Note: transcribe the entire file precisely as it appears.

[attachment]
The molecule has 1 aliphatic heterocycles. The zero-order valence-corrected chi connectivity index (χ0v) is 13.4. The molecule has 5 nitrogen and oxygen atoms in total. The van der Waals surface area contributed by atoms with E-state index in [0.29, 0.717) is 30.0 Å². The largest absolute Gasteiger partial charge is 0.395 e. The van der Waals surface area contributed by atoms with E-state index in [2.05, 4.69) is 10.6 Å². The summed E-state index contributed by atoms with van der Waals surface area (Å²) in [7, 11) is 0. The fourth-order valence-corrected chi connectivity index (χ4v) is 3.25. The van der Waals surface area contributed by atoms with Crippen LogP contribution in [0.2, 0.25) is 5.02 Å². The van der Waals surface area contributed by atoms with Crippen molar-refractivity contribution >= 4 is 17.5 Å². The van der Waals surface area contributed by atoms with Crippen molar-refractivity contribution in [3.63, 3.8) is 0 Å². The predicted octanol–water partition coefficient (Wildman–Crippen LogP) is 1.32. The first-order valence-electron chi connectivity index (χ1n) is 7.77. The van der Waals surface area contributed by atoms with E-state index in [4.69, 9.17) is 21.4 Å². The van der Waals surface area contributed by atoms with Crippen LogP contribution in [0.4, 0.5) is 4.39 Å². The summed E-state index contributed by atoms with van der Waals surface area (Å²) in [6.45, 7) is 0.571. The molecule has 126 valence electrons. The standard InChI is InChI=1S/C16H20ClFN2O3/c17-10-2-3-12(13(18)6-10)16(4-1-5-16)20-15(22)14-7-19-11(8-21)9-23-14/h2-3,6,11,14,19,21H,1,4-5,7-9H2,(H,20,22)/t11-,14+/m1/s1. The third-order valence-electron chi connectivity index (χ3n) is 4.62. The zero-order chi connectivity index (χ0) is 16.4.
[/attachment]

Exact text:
The molecule has 1 aliphatic heterocycles. The zero-order valence-corrected chi connectivity index (χ0v) is 13.4. The molecule has 5 nitrogen and oxygen atoms in total. The van der Waals surface area contributed by atoms with E-state index in [0.29, 0.717) is 30.0 Å². The largest absolute Gasteiger partial charge is 0.395 e. The van der Waals surface area contributed by atoms with E-state index in [2.05, 4.69) is 10.6 Å². The summed E-state index contributed by atoms with van der Waals surface area (Å²) in [7, 11) is 0. The fourth-order valence-corrected chi connectivity index (χ4v) is 3.25. The van der Waals surface area contributed by atoms with Crippen LogP contribution in [0.2, 0.25) is 5.02 Å². The van der Waals surface area contributed by atoms with Crippen molar-refractivity contribution >= 4 is 17.5 Å². The van der Waals surface area contributed by atoms with Crippen molar-refractivity contribution in [3.63, 3.8) is 0 Å². The predicted octanol–water partition coefficient (Wildman–Crippen LogP) is 1.32. The first-order valence-electron chi connectivity index (χ1n) is 7.77. The van der Waals surface area contributed by atoms with E-state index in [4.69, 9.17) is 21.4 Å². The van der Waals surface area contributed by atoms with Crippen LogP contribution in [0.4, 0.5) is 4.39 Å². The summed E-state index contributed by atoms with van der Waals surface area (Å²) in [6.45, 7) is 0.571. The molecule has 126 valence electrons. The standard InChI is InChI=1S/C16H20ClFN2O3/c17-10-2-3-12(13(18)6-10)16(4-1-5-16)20-15(22)14-7-19-11(8-21)9-23-14/h2-3,6,11,14,19,21H,1,4-5,7-9H2,(H,20,22)/t11-,14+/m1/s1. The third-order valence-electron chi connectivity index (χ3n) is 4.62. The zero-order chi connectivity index (χ0) is 16.4.